The College of Media & Communication currently hosts 43 international students from around the globe, including students from Spain, China, Mongolia, Bangladesh, and many other countries. The change of culture and lifestyle can be shocking to many, but the intellectual benefits are as unique as West Texas itself.
In 2010, Patrick Merle, Ph.D., associate professor and director of Florida State University's School of Communication, began the doctoral program in the College of Media & Communication. Hailing from France, he had received undergraduate and graduate degrees from institutions in his home country and in Ireland. After teaching at a community college in the Chicago area, Merle decided higher education was his future.
With some keywords plugged into Google, Merle sought another degree. Texas Tech was waiting for him.
“I had been to Texas before,” says Merle. “I went to Austin for work on a documentary, but I did not know West Texas. I thought it was an interesting place when I got there. I thought the campus was beautiful. I met with Dr. Callison [professor and associate dean of graduate studies], and I enjoyed his aggressive, ambitious approach. After that, I thought, ‘Yeah, why not?' This was one of the best decisions of my life.”
Merle was witness and participant to a booming period for the College of Media & Communication's doctoral program, which set him on an even higher trajectory.
“At the time, the Ph.D. program was young compared to other universities,” says Merle, “but we had just moved into a newer, bigger building. Things were starting to take a positive momentum and there was a lot of positive energy for people to succeed and develop themselves. You could sense that positive energy—as challenging as the program was—and it was brilliant. It was a fantastic time to be there and be a part of that.”
With the college's merit on the rise, Merle capitalized by making professional connections throughout the program. Namely, he worked for Callison as a research assistant, analyzing data for a study concerning arithmetic aptitude in manuscripts linked to journals.
“In the work I did with Dr. Callison, we wanted to find out if people's ability to understand math had an impact on how they process content written by journalists in times of crisis,” says Merle. “I thought this was a really interesting approach, and then I wondered if the same aptitude exists in how people process political news content.”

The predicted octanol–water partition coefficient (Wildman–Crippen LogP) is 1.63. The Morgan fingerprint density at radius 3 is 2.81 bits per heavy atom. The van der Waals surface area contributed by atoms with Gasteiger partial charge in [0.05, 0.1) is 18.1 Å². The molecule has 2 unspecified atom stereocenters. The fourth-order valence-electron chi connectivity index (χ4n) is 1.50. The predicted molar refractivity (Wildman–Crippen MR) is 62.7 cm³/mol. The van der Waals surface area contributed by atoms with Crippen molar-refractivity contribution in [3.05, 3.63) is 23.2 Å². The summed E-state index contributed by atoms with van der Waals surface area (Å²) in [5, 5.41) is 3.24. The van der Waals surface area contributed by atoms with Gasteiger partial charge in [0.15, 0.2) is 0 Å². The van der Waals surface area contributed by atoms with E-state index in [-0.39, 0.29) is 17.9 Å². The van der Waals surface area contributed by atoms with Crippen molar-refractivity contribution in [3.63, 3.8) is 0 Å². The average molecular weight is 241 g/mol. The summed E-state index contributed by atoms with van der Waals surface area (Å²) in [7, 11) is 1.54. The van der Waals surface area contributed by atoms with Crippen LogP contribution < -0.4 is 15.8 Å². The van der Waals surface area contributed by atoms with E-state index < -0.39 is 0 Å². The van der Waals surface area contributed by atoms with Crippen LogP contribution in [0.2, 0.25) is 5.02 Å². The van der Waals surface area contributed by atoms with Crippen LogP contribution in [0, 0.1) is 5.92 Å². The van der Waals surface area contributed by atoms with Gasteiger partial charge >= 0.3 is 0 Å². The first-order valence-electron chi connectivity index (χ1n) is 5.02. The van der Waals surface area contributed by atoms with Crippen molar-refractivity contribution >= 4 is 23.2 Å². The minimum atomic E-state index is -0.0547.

Merle's contributions and inherent curiosity would set the stage for his dissertation.
“I challenged myself to develop a new scale for political and news processing, which I call political aptitude,” says Merle. “I asked whether this aptitude, high or low, would act as a buffer against agenda setting effects. It was a fantastic project for me because I had a chance to try to develop a scale, which is always an exciting adventure.”
Merle dug through an abundance of literature and sought the best course for his research while Callison bolstered the process with his experimental expertise.
"That was my strong connection with him,” Merle says. “He is one of the best experimentalists in the nation, if not the world, in terms of methodological understanding. He trained me to be a good experimentalist.”
Although Merle spent many hours working alongside Callison, he recalls many faculty members offering their time and assistance.
“All of them really gave me this special knowledge,” says Merle. “I had a very good relationship with Dr. Cummins [professor and associate dean for research and grants]. We would have coffee chats a lot, where I would ask him questions and he would talk about projects or research. That was really beneficial. I also very much enjoyed working with Dr. Wilkinson [professor and director of the Harris Institute for Hispanic and International Communication]. He operates from a different perspective, which is often just as valuable as someone who thinks the same as you.”
These dedicated academics helped make Merle's doctoral experience memorable and invaluable.
“My time at Texas Tech was a fantastic time,” says Merle. “I very often think about it. It was such a unique time. If I had to do it all over again, I would. One of my best experiences in life, for sure.”
The College of Media & Communication prides itself in creating lasting relationships with its students, but all programs are meant to catapult those students to new success.
Merle now teaches topics like political communication and international public relations at Florida State University, where he is the director of the School of Communication. As for research, he always has something in the works.
“At the moment I am finishing a few things that pertain to COVID,” says Merle. “Unsurprisingly, this is what has been keeping us busy and occupied for over a year now. We have a few projects with a couple of people looking at messaging that could encourage people to adopt protective behaviors. And then I'm starting to look at some relationships with civic engagement, since that's always been something that I appreciate.”
From France to Ireland to Lubbock, Merle has plenty lessons of his own to offer prospective international students.
“The benefit of the [United States] is you have a more direct relationship with the professors. It would have been impossible for me to have the same relationship with Callison and others if I had done the work in France. There's not the same understanding of mentorship. The faculty were dedicated to our success and helping us.”